IPI devoted years of scientific research and field work to the understanding and preservation of film and media collections in museums, archives, libraries, and other repositories. In the 1990s IPI’s most significant contributions related to new approaches for quantifying collection risks and rates of deterioration. Laboratory experiments at IPI demonstrated that as cellulose acetate film deteriorates, and creates its own acidic environment, the rate of deterioration accelerates and significant loss of collection materials can occur it a short amount of time. IPI developed A-D (acid-detecting) Strips®, acid-base indicators that change color from blue, to green, and eventually yellow in the presence of increasing amounts of acetic acid, to provide collection stewards with a non-destructive technique for assessing the condition of acetate film in collections, and for monitoring film in new storage environments.
In addition to developing tools for assessing the condition of film collections, IPI research contributed significantly to the preservation field’s understanding of the benefits of low-temperature storage for the long-term preservation of film collections. An introduction to the benefits of low-temperature storage and guidelines for planning for low-temperature storage are summarized online at FilmCare.org and in the IPI Storage Guide for Acetate Film. Additional information about the benefits of low-temperature storage for mixed collections is provided in the IPI Media Storage Quick Reference. IPI consulting services include film storage assessments.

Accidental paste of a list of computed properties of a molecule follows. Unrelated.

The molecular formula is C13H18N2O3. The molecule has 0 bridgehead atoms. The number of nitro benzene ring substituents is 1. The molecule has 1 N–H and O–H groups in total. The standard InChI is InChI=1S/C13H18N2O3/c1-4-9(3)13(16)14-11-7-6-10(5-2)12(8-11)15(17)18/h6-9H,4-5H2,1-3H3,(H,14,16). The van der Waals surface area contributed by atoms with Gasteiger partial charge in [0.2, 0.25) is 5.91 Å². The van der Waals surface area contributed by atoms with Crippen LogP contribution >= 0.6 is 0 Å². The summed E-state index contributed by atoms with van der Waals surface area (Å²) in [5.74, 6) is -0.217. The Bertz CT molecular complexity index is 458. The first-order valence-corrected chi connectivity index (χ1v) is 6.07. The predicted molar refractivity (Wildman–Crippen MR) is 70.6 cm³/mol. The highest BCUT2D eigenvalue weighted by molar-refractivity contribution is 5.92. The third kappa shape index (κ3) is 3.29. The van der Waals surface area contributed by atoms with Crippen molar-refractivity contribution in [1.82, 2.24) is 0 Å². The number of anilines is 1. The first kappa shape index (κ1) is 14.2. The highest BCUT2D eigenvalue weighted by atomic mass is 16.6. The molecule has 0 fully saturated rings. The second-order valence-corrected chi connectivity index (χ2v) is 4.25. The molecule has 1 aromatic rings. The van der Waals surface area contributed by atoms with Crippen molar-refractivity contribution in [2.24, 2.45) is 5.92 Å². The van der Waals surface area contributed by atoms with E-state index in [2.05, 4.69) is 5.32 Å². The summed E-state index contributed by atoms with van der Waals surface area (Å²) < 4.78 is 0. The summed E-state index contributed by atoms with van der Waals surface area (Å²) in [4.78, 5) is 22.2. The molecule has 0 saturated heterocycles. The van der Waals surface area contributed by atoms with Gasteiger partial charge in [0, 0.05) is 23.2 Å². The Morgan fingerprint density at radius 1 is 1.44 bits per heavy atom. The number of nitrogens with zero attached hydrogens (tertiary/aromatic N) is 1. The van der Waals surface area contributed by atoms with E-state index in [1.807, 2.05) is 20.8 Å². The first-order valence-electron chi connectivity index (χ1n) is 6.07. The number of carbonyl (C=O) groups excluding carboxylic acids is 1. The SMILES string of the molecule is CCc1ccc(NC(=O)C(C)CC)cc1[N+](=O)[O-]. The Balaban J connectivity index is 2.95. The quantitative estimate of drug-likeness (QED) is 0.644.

IPI received a Technical Achievement Award from the Academy of Motion Picture Arts and Sciences in 1997 for A-D Strips.
FilmCare.org is used worldwide by institutions caring for film collections.
A-D Strips® Sold
A-D Strips are dye-coated paper strips designed to detect and measure the severity of acetate deterioration in film collections.
IPI developed A-D Strips®, dye-coated paper strips designed to detect and measure the severity of acetate deterioration ("vinegar syndrome") in film and other acetate collections. A-D Strips® provide collection stewards a non-destructive technique for assessing the condition of acetate film in collections, and for monitoring film in new storage environments.
IPI’s knowledge and experience in film preservation is synthesized in a web-based application called FilmCare.org. This site provides information and an easy-to-implement decision-making tool for preserving all types and formats of film materials. It highlights the need for defining sustainable approaches to film care and facilitates the otherwise intricate process of implementing best-fit preservation strategies for a wide variety of real-life situations.
In collaboration with the Association of Moving Image Archivists, IPI established the Image Permanence Institute Internship in Preservation Research. The purpose of the IPI Internship is to give a student of merit who is committed to the preservation of moving images the opportunity to acquire practical experience in preservation research. IPI interns gain knowledge of IPI activities, which include research on media stability, condition evaluation of collections, environmental assessment, and the development of management tools for various media. Internship activities can include designing and conducting research, developing preservation strategies for collections, or assisting with ongoing IPI research projects. The student selected as the IPI Intern receives a $5000 stipend to be used for living expenses during the three-month internship and reimbursement of travel fares to and from Rochester, New York related to the IPI Internship.